And what does Christ tell us about this? “I tell you, my friends, do not be afraid of those who kill the body but after that can do no more. I shall show you whom to fear. Be afraid of the one who after killing has the power to cast into Gehenna; yes, I tell you, be afraid of that one” (Luke 12:4-5).

In case you’re not clear about this, who is “the one who after killing has the power to cast into Gehenna”? Well, it’s God himself, who, as our creator, has power over our bodies and our souls.

Yet we will kneel before a gunman, but before God—our creator and judge—we refuse to kneel or genuflect, saying it’s too inconvenient, too painful, or just not necessary.

Why should this be? Well, it can be summed up in one word: belief.

We can easily believe that a man with a gun can kill anyone. But many of us don’t really believe that God cares about our every thought and action. Many of us don’t really believe that the theological concept of sin is relevant today or that our sins separate us from God’s love. Many of us don’t really believe that hell, the antithesis of love, exists. Many of us don’t really believe that Christ is truly present in the Eucharist as evidence of His love for us—or if we do believe it, we believe it only intellectually. And so many of us don’t really believe that our salvation depends on giving up everything contrary to love in order to serve God in total purity and humility.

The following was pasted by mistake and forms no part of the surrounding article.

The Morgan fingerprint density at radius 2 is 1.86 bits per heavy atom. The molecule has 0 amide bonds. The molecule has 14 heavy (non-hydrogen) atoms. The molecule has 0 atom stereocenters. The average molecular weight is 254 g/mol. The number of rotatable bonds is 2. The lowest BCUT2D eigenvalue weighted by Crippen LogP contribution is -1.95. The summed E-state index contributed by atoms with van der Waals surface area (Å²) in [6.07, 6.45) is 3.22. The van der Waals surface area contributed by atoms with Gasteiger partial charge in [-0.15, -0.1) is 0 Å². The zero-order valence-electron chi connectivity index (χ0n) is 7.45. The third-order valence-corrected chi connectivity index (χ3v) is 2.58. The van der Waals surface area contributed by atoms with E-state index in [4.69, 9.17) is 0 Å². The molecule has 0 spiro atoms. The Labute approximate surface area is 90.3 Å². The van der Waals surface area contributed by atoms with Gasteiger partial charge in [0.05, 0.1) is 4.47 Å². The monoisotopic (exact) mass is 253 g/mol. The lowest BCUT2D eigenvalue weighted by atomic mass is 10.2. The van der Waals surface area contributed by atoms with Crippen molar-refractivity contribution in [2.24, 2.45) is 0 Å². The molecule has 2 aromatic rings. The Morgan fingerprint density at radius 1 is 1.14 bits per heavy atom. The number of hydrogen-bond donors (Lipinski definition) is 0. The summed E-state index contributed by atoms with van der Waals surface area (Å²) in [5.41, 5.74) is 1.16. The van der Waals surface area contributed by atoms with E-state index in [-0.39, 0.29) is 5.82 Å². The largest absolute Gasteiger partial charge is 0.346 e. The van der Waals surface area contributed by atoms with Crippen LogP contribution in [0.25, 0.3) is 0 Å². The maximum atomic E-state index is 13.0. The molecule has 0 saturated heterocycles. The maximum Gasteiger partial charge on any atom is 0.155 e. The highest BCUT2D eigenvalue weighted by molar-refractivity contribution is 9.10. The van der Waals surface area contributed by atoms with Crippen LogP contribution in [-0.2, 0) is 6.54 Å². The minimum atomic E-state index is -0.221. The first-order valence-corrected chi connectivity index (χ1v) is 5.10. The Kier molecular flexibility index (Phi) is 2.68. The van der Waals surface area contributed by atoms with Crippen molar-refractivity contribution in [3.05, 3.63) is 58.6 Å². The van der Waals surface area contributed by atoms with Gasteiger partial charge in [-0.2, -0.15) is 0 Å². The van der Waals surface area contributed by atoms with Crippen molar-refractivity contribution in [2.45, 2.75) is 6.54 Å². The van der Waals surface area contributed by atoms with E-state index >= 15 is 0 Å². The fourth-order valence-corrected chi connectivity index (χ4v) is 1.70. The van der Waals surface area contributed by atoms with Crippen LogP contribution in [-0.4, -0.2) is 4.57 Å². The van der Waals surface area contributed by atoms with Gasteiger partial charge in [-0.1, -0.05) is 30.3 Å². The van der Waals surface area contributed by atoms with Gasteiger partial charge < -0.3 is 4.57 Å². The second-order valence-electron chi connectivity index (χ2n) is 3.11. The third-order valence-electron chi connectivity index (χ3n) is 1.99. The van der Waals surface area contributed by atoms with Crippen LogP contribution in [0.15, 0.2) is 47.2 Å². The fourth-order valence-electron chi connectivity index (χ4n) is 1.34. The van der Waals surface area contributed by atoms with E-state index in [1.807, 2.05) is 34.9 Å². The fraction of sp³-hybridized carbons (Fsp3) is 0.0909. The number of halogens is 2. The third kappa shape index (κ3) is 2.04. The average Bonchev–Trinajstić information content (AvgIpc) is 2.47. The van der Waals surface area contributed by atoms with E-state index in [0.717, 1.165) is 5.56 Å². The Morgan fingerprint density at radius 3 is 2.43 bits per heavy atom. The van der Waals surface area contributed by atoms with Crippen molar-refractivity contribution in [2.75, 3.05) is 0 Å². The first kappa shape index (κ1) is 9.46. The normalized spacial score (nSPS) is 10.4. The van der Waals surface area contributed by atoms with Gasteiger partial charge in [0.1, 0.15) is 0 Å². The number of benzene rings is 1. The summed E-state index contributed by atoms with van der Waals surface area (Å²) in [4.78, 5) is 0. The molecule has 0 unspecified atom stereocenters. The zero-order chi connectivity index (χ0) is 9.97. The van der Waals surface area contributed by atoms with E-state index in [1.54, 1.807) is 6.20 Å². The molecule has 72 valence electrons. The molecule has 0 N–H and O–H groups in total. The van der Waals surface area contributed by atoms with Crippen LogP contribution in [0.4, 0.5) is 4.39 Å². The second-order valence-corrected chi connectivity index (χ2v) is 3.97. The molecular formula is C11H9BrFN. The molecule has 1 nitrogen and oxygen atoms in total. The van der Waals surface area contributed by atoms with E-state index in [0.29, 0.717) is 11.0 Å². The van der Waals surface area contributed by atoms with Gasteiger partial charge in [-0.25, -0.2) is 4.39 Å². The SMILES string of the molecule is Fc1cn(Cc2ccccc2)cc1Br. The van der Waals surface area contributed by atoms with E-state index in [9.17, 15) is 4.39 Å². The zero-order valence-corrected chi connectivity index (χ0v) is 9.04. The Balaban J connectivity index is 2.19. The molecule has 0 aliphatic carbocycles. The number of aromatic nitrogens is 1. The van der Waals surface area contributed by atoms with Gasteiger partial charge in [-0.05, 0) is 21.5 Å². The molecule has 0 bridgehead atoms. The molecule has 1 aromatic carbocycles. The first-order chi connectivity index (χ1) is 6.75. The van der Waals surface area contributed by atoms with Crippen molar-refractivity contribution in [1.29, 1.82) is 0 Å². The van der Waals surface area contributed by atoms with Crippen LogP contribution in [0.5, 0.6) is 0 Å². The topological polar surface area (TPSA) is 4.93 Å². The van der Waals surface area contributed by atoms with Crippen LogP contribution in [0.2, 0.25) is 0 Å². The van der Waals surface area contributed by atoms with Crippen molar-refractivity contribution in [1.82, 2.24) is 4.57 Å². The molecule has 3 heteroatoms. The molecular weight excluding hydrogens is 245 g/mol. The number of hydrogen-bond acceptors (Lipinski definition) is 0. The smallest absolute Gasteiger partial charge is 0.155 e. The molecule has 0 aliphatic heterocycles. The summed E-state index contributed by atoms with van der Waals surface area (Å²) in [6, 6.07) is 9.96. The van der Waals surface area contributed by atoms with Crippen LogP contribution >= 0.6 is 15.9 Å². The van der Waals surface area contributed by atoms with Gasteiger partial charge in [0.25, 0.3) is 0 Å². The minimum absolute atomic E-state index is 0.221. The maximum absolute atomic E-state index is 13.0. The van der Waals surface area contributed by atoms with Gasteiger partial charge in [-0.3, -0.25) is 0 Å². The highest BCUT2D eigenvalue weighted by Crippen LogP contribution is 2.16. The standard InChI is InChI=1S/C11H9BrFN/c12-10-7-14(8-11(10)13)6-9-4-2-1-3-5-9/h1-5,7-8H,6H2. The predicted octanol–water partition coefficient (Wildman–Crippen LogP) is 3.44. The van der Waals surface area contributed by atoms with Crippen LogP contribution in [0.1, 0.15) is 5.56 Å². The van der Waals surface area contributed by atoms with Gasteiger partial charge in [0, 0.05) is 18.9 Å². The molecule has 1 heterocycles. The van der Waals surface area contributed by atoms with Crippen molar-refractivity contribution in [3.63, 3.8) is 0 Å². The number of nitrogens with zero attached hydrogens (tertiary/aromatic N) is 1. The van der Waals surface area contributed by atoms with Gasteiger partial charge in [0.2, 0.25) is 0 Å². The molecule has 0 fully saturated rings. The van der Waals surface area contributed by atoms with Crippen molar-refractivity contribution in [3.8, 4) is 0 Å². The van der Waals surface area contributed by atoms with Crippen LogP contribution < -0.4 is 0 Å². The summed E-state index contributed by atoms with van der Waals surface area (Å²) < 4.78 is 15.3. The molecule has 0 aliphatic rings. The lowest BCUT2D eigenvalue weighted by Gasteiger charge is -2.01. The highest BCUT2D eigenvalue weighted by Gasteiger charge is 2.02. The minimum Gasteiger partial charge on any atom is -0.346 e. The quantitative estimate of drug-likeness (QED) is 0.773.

Many of us don’t really believe any of this because we are too preoccupied with “believing in” [4] the world around us, chasing after every illusory self-satisfying pleasure it shows us in the promise of numbing the emotional pain of childhood victimization. We refuse to deny ourselves because the world seems too real, too much of a good thing, too close at hand, too accessible, too comforting in our loneliness.

But Christianity is something else entirely. Christ does not numb our pain—He heals it, if only we believe in Him. He quenches our thirst for real life if only we turn away from the water of the world—water that has to be drawn again and again—and seek the living water that quenches our thirst forever.

  

Blessed are those who have not seen and have believed. There is here a particular reference to ourselves; we hold in our hearts one we have not seen in the flesh. We are included in these words, but only if we follow up our faith with good works. The true believer practices what he believes. But of those who pay only lip service to faith, Paul has this to say: They profess to know God, but they deny him in their works. Therefore James says: Faith without works is dead.